I mentioned earlier I had started reading Dennett’s “Freedom Evolves” and it seemed promising then. I actually think it’s his best yet. Convincing common-sense and hugely entertaining, with some great laugh-out loud gags for good measure.
He’s working up to the evolution of morality and values, via the arms race and economics of mental evolution. Not quite there yet. 80% through, just reached a section where he is about to explain at length the 300 millisecond “moral void” – the Libet experiment where motor action seems to pre-empt any conscious decision making. Why do I know I’m going to identify with Dennett’s version of events, even though I’ve not read it yet ?
After laying the ground with distinctions around determinism and the very concept of free will, and some basic re-capping of earlier work on how complexity and life can be explained by evolution from the simple and dead, a good part of the book is about evolution of strategies that involve cooperation and enlightened-far-sighted-self-interest, in contrast to “tooth and claw” competition. ie Given that we have free-will what kinds of thing to intelligent entities actually do as “rational agents”. There is a good deal of game-theoretic stuff with variations on the prisoners’ dilemma. Again not new for anyone already interested, just so well written and explained, synthesising the work of others, and with non-intrusive references to other good sources of detail.
Two favourites so far.
In describing how deferred gratification, or resistance of temptation to short-term personal gain, at the expense of longer term interest of yourself and other co-operators, cements greater trust and greater cooperation amongst actual and potential collaborators, he also describes the view from the side of the party doing the tempting. If the Mafia, making you the offer you can’t refuse, but do, recognises your reliability in resisting such temptation, it won’t need to waste a perfectly good horse’s head in any futile future attempt. Win-win.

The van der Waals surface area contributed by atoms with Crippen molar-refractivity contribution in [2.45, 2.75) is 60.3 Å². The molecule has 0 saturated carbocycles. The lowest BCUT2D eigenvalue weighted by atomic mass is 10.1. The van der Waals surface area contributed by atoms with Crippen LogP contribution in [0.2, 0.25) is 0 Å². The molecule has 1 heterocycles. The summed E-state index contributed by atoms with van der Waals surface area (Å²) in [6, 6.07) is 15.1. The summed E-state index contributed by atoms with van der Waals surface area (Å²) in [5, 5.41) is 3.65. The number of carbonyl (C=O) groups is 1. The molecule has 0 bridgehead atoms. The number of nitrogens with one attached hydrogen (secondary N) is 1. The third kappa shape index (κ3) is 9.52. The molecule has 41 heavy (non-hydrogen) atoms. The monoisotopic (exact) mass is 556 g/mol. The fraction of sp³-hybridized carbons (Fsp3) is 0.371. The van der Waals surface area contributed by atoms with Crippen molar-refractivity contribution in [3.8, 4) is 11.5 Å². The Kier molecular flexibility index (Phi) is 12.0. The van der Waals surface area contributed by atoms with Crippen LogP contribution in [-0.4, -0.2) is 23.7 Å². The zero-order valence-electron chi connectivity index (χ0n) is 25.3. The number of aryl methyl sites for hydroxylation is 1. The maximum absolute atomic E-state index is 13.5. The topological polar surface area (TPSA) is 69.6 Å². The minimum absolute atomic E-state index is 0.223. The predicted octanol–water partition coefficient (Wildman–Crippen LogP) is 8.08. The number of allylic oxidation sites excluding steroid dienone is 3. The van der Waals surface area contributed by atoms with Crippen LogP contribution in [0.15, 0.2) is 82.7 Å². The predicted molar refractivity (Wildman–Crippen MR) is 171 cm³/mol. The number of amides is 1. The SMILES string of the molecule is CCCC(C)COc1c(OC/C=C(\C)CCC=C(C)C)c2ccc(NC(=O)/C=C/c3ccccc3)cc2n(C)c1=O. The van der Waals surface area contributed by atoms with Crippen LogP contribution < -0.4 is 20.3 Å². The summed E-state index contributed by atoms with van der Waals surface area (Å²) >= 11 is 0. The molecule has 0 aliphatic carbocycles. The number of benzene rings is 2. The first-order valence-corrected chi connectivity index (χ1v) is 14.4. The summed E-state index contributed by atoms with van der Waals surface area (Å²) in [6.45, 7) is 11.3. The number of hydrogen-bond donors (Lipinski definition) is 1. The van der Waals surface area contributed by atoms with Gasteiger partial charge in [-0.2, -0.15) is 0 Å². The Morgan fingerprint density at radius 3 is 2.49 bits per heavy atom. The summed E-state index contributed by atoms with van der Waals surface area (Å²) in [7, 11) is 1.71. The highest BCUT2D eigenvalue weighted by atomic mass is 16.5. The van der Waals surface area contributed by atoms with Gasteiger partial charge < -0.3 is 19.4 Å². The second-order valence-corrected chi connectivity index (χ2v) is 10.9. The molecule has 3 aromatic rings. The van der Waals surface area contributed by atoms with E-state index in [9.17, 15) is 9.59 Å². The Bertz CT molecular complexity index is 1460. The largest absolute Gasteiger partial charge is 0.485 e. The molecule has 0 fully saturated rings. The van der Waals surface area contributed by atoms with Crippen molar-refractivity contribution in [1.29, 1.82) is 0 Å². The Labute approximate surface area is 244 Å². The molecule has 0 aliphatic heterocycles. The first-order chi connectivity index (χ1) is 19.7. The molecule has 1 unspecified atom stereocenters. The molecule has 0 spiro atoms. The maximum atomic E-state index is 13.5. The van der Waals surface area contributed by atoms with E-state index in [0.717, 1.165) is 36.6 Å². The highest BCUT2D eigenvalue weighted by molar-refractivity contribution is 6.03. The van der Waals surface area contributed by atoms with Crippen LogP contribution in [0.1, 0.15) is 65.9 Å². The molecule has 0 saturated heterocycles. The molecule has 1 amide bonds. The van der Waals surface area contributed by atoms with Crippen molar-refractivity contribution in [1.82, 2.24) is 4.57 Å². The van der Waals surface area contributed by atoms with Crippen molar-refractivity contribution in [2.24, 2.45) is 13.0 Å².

Quoting “Brain Storm” from Richard Dooling, written 20 years after his own “Brainstorms”, he describes a pang of guilt preventing a husband’s otherwise inevitable act in a steamy clinch with another scientist on the lab floor, when she pipes up (as you would) with a description of how Dennett has proven that free-will doesn’t exists (which he never has of course), and there is no reason to feel such guilt for our actions. Dooling and Dennett tell it much better. As Dennett says, it’s hard enough to explain that fully clothed, standing behind a lecture stand, let alone rolling naked on the floor.
Of course there are plenty of side-swipes at believers in sky-hooks, which will either amuse or annoy, but there’s no denying the good-natured wit, and compared to Darwin’s Dangerous Idea, this aspect of his thinking is more gently understated here. Dennett is more concerned with quality of explanation, than the particular names of the more intangible things that people do or don’t believe exist, so he has learned that people sometimes have misunderstood what he has said about their existence. Reading “Freedom Evolves” can leave little doubt.
[Post Note – More hypocrisy and horses heads. Sorry couldn’t resist this – the current talk of “bungs” (bribes) in UK Soccer dealings has thrown up some quotes that just fit the story so well. Gerry Francis said “Agents soon found out those people who would take inducements and those people who wouldn’t.” and Graham Kelly said ” Clubs generally are hypocritical about this, because they condemn agents and then they work with them.”]